Divine action

Divine action is a topic in philosophical theology seeking to understand the relationship between the natural sciences and the concept of God acting in the world -- primarily of interest to scientifically inclined theologians and theologically inclined scientists. Some theologians, and many scientists, maintain that the idea of divine intervention is at odds with the framework of natural laws disclosed by science. However, other theologians argue that classical Theism is not necessarily incompatible with the scientific world. Alvin Plantinga, for example, contends that "this notion of a religion/science problem is misguided. When properly understood, neither the classical (Newtonian) picture of natural laws, nor the more recent quantum mechanical picture, rules out divine intervention. There is nothing in science, under either the old or the new picture, that conflicts with, or even calls in to question, special divine action, including miracles."^[1]^

According to the Oxford University Regius Professor of Divinity Keith Ward, the topic of Divine action includes the Old Testament accounts of Israel's liberation from Egypt, their guidance through the wilderness by a pillar of cloud and fire, their victory over their enemies by God's sending of plagues and earthquakes, the Lord's allowance of His people to be taken into excile because of their sins, and His aid in returning them to the promised land 70 years later. Also according to Ward, the topic includes the New Testament record of the life, death, and resurrection of Jesus Christ, Christians who today pray by God's command, and this very living God who will act to heal, convert, and empower human lives.^[2]^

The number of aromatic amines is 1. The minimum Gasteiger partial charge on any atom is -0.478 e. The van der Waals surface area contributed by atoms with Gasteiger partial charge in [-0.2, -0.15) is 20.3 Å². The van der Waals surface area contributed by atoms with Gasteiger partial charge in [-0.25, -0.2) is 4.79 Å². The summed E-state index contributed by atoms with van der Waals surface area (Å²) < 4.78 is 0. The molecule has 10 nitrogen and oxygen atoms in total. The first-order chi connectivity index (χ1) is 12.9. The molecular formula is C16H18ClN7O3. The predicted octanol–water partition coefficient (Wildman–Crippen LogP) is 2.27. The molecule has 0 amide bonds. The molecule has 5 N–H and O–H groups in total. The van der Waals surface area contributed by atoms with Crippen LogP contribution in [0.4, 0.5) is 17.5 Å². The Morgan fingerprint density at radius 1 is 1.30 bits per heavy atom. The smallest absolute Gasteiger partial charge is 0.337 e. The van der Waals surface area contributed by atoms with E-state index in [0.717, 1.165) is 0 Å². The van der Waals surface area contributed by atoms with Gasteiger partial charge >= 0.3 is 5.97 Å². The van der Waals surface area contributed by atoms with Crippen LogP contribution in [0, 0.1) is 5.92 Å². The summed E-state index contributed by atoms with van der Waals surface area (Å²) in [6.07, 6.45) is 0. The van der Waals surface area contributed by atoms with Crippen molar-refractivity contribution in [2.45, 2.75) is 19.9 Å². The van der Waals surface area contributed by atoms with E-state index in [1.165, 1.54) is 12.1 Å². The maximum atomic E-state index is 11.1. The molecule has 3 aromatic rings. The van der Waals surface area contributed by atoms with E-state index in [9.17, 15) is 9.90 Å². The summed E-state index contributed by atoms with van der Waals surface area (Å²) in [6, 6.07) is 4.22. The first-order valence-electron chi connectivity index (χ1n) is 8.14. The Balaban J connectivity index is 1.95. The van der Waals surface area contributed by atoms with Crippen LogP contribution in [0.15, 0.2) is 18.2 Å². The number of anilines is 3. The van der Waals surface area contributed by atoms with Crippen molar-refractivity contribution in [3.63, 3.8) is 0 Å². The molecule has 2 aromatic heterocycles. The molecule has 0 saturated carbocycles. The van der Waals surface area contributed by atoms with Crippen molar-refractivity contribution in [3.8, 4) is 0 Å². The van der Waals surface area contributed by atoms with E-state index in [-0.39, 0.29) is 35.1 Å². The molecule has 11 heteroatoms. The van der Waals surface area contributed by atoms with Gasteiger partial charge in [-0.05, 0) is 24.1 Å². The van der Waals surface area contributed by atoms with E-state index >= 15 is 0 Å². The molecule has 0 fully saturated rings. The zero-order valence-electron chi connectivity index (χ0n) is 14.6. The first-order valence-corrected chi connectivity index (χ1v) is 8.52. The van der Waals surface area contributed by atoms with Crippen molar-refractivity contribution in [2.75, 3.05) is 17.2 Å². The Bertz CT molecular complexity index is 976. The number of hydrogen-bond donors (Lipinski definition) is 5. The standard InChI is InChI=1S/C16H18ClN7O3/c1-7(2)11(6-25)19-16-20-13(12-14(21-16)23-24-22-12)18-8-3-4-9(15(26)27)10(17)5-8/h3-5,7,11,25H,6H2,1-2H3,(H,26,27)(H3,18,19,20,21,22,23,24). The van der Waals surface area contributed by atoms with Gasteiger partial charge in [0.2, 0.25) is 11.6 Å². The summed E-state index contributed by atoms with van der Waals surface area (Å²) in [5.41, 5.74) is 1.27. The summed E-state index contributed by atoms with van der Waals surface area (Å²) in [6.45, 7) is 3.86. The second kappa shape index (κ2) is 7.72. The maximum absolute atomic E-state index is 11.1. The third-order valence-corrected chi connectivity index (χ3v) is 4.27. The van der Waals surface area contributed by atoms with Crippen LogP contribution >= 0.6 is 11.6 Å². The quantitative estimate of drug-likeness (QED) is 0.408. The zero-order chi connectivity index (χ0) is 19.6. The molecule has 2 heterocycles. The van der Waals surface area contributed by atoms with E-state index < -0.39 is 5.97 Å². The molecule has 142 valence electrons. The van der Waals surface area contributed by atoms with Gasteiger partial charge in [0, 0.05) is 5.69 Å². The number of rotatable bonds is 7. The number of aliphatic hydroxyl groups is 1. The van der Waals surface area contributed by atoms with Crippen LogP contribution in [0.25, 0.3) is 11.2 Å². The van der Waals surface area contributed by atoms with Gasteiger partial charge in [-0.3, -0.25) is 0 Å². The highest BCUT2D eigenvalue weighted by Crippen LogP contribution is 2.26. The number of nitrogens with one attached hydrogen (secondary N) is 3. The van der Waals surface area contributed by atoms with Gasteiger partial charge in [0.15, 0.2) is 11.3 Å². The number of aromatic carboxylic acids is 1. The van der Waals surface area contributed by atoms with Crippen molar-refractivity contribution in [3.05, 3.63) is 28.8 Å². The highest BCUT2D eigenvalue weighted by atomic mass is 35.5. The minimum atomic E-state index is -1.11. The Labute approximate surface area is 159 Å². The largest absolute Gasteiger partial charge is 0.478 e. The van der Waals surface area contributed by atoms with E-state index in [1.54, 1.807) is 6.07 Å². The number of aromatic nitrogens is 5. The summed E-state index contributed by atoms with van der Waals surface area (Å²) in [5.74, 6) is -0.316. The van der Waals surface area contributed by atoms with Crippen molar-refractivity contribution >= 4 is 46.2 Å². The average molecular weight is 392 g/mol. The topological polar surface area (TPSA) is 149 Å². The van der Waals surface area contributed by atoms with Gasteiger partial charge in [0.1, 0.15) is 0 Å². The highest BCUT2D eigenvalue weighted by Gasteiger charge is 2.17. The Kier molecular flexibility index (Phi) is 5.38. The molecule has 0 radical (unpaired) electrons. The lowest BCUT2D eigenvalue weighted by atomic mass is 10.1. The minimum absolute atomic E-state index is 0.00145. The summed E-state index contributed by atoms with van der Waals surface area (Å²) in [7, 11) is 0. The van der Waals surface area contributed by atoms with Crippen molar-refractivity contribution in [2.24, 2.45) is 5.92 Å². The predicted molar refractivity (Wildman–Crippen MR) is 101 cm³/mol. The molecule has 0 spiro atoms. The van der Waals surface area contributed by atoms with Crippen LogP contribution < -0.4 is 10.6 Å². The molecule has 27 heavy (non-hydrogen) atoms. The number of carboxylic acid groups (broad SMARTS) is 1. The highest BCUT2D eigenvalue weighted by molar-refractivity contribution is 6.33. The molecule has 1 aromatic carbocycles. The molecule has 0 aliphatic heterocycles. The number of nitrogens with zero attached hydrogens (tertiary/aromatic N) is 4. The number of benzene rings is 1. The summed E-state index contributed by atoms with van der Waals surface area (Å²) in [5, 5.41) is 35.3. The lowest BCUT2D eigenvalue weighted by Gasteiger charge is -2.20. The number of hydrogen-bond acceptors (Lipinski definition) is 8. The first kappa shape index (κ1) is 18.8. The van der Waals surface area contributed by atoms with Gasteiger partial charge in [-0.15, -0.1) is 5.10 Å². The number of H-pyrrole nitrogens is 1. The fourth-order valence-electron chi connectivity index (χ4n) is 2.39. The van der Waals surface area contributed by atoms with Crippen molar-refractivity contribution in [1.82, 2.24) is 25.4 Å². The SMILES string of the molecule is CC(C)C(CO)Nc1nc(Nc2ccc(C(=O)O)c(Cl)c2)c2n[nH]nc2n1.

Notes

  1. ? Alvin Plantinga, "Divine Action in the World (Synopsis)", in Ratio, An International Journal of Analytic Philosophy, Volume 19 Issue 4, Pages 495 - 504 (2006).
  2. ? Keith Ward. Divine Action. (1st edition 1990) Templeton Foundation Press, 2007. p. 1

Further reading

  • Thomas F. Tracy, The God Who Acts: Philosophical and Theological Explorations. The Pennsylvania State University Press, 1994.
  • Owen C. Thomas. God's Activity in the World: The Contemporary Problem. Scholars Press, 1983.
  • David Brown. The Divine Trinity. Duckworth, 1985; Open Court, 1985.
  • Brian Hebblethwaite and Edward Henderson. Divine action: Studies Inspired by the Philosophical Theology of Austin Farrer. T & T Clark, 1990.
  • Austin Farrer. Finite and Infinite. Dacre Press, 1943 and 1959.
  • Austin Farrer. The Glass Vision. Bampton Lectures. Dacre Press, 1948.
  • Keith Ward. Divine Action. (1st edition 1990) Templeton Foundation Press, 2007.
  • T. A. Smedes. Chaos, Complexity, and God: Divine Action and Scientism. Peeters, 2004.
  • Philip Clayton and Zachary Simpson. Adventures in the Spirit: God, World, Divine Action?. Fortress, 2008.
  • Kevin Vanhoozer. Remythologizing Theology: Divine Action, Passion, and Authorship. Cambridge University Press, 2009.

See also